Who is the new Eastern European ‘Tiger’

Today’s Daily Reckoning begins with the observation that if you want to buy innovative companies that can grow their earnings consistently over time, sadly Australia isn’t the best place to be looking.

We get economic growth when resources are saved and invested.

But the Australian Financial Review reports this morning that there are some individual global companies that spend more on research and development than we do as an entire country. Not only that, the amount of venture capital available for start-up businesses is ‘dire’.

So much for Australia’s ‘knowledge economy’. This is compounded by the fact that the dividend imputation system biases existing companies to pay out their profits as dividends.

But as a shareholder — unless you need the income — you want companies to reinvest capital in the business when the returns are expected to be high. You’ll see bigger returns in your portfolio over time — and the economy should get higher growth too.

But hey, there’s always plenty of money for companies around the property market! Non-bank lender Pepper Group is due to raise $146 million in its upcoming Initial Public Offering at $3.32 a share. In Australia, Pepper mostly hunts in the nooks and crannies of the property market where the big banks don’t want to go.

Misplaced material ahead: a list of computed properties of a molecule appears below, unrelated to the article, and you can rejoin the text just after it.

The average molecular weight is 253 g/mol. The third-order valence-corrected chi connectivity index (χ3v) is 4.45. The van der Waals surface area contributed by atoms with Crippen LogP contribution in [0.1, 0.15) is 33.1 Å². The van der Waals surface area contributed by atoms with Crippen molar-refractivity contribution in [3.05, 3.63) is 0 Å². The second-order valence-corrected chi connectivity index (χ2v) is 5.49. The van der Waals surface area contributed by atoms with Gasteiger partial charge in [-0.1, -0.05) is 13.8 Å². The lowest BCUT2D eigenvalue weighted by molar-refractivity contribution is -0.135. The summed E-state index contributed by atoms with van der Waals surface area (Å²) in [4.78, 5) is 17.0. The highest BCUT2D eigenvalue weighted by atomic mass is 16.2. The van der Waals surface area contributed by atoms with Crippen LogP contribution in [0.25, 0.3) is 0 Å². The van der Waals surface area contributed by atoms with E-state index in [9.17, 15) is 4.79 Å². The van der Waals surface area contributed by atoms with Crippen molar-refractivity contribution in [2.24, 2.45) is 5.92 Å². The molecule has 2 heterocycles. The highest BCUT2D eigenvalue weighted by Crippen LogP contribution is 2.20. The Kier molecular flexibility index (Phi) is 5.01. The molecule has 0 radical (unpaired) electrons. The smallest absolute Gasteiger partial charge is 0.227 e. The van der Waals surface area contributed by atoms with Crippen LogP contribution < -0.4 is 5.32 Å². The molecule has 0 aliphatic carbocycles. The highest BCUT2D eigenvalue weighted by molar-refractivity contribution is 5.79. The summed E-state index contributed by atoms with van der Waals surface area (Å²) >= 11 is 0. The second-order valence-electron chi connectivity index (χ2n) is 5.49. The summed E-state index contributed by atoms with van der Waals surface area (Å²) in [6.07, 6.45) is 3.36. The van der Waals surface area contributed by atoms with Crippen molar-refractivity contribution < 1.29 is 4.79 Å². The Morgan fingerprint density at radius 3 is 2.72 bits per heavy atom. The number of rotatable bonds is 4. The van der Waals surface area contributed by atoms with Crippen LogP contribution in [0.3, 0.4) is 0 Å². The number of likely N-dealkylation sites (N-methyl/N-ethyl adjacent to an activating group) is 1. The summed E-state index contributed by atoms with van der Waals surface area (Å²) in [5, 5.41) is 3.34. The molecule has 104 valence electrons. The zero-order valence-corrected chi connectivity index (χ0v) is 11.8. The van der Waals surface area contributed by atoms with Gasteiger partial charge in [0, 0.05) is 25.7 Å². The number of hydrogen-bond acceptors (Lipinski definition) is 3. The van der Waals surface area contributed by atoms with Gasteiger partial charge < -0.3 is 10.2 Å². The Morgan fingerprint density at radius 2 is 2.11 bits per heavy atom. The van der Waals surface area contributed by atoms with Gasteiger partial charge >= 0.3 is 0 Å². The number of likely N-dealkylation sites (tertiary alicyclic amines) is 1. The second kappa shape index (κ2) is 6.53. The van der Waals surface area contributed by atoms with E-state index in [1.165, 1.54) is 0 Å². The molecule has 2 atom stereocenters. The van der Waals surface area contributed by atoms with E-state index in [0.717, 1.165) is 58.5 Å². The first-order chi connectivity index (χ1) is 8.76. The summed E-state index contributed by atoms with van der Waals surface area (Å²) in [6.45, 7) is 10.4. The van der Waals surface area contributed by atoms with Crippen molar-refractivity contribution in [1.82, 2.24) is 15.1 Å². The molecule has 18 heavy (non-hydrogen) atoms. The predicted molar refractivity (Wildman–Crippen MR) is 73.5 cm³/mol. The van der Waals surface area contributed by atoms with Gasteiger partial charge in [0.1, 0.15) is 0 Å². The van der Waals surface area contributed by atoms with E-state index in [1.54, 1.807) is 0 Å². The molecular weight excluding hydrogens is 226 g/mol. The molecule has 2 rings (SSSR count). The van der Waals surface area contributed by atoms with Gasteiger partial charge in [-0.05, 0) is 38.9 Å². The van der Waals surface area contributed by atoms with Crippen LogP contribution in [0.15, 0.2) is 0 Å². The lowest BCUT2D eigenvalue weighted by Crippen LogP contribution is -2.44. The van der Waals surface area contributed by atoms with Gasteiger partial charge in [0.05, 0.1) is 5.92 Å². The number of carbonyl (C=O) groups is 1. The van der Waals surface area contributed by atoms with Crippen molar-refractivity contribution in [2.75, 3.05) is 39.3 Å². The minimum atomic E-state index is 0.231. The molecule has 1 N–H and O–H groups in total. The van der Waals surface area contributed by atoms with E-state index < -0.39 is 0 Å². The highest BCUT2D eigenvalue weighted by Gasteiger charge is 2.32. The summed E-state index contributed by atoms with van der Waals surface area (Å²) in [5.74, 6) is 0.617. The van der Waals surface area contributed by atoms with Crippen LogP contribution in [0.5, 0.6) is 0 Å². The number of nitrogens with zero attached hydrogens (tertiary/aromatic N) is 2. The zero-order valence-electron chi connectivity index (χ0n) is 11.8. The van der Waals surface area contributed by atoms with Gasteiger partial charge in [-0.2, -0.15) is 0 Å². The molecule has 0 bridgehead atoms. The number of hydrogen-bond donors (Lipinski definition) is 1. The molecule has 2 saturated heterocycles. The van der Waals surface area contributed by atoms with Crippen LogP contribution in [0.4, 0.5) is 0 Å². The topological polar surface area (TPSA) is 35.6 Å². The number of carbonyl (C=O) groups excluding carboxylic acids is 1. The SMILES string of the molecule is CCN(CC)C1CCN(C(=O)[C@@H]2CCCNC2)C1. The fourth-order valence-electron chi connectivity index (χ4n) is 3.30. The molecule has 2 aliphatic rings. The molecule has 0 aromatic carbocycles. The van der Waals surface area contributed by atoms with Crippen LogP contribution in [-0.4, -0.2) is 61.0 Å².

Pepper will be one for you to keep an eye on. For us over at Cycles, Trends and Forecasts it’s moving consistently with our position that there is further credit expansion coming.

It doesn’t appear to be slowing down anyway if today’s Financial Review is anything to go by. According to the latest data available, ‘The value of home loans held by property investors continued to expand at a quicker pace than the banking regulator’s 10 per cent-a-year cap in May.’

The paper notes that there is a lag between loan commitments and official data. So the suggestion is that the banks might be reining in their lending enough to get under the 10% cap in investor loans. It just isn’t showing up yet.

Here’s the deal: companies like Pepper make a mockery of this process because APRA doesn’t regulate them. The cap doesn’t apply.

But what happens in Australia is pretty small fry anyway compared to the other major economies. It’s important to keep tabs on what’s happening elsewhere.

After all, if we go looking, there are plenty of reasons why credit will expand and take land prices higher. Britain is one of those. The Financial Times reported the other day that a company called Amicus Finance is in talks to get a UK bank license. What’s it want to focus on? Property lending, of course!

This is interesting in the context of a recent Wall Street Journal report that some of the biggest hitters in London property are bracing for the market to cool after its heady run up over the last couple of years.

Take the news about investment funds run for the Church of England, the Duke of Westminster and the Queen — hard to get much bigger than these three — that own huge chunks of London.

They have reportedly ‘reacted to the boom by cutting exposure to the city, strategizing for the next downturn and diversifying elsewhere…

For example, ‘Grosvenor plans development projects that will start during the next downturn…

Here is the memory of 2008 ingrained in existing players. Phil Anderson would tell you this why the real estate cycle has to run at least 18 years, and also why the cycle never repeats in depth in the same location twice.